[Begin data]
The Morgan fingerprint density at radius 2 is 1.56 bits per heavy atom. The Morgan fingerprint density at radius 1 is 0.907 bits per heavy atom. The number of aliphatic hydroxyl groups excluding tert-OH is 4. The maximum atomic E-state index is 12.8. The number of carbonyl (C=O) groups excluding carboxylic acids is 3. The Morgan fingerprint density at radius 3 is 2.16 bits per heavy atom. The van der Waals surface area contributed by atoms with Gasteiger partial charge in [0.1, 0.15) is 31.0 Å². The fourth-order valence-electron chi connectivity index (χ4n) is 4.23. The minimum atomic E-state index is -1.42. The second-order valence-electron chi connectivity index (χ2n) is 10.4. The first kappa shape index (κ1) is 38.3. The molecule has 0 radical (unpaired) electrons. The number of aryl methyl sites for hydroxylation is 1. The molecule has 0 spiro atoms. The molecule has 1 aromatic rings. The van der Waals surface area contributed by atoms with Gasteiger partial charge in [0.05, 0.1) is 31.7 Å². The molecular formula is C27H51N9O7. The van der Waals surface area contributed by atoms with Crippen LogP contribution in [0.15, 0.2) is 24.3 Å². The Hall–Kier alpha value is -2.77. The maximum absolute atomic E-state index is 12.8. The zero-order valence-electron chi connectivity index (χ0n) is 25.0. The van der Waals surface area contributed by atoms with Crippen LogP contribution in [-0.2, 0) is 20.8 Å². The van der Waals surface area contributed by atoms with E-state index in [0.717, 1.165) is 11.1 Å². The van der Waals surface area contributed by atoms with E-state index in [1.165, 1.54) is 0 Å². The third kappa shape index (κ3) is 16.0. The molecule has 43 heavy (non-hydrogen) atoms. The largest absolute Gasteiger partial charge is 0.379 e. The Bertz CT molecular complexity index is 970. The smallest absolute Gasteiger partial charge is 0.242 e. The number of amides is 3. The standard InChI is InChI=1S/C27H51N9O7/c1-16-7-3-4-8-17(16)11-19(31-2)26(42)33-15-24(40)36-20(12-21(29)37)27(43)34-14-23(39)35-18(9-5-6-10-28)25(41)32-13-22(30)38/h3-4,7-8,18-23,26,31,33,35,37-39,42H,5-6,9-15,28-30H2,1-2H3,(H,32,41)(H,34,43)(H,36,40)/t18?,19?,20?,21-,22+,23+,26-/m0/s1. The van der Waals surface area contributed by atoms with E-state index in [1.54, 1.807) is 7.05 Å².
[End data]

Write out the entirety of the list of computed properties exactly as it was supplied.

The Morgan fingerprint density at radius 2 is 1.56 bits per heavy atom. The Morgan fingerprint density at radius 1 is 0.907 bits per heavy atom. The number of aliphatic hydroxyl groups excluding tert-OH is 4. The maximum atomic E-state index is 12.8. The number of carbonyl (C=O) groups excluding carboxylic acids is 3. The Morgan fingerprint density at radius 3 is 2.16 bits per heavy atom. The van der Waals surface area contributed by atoms with Gasteiger partial charge in [0.1, 0.15) is 31.0 Å². The fourth-order valence-electron chi connectivity index (χ4n) is 4.23. The minimum atomic E-state index is -1.42. The second-order valence-electron chi connectivity index (χ2n) is 10.4. The first kappa shape index (κ1) is 38.3. The molecule has 0 radical (unpaired) electrons. The number of aryl methyl sites for hydroxylation is 1. The molecule has 0 spiro atoms. The molecule has 1 aromatic rings. The van der Waals surface area contributed by atoms with Gasteiger partial charge in [0.05, 0.1) is 31.7 Å². The molecular formula is C27H51N9O7. The van der Waals surface area contributed by atoms with Crippen LogP contribution in [0.15, 0.2) is 24.3 Å². The Hall–Kier alpha value is -2.77. The maximum absolute atomic E-state index is 12.8. The zero-order valence-electron chi connectivity index (χ0n) is 25.0. The van der Waals surface area contributed by atoms with Crippen LogP contribution in [-0.2, 0) is 20.8 Å². The van der Waals surface area contributed by atoms with E-state index in [0.717, 1.165) is 11.1 Å². The van der Waals surface area contributed by atoms with E-state index in [1.165, 1.54) is 0 Å². The third kappa shape index (κ3) is 16.0. The molecule has 43 heavy (non-hydrogen) atoms. The largest absolute Gasteiger partial charge is 0.379 e. The Bertz CT molecular complexity index is 970. The smallest absolute Gasteiger partial charge is 0.242 e. The number of amides is 3. The standard InChI is InChI=1S/C27H51N9O7/c1-16-7-3-4-8-17(16)11-19(31-2)26(42)33-15-24(40)36-20(12-21(29)37)27(43)34-14-23(39)35-18(9-5-6-10-28)25(41)32-13-22(30)38/h3-4,7-8,18-23,26,31,33,35,37-39,42H,5-6,9-15,28-30H2,1-2H3,(H,32,41)(H,34,43)(H,36,40)/t18?,19?,20?,21-,22+,23+,26-/m0/s1. The van der Waals surface area contributed by atoms with E-state index in [1.54, 1.807) is 7.05 Å².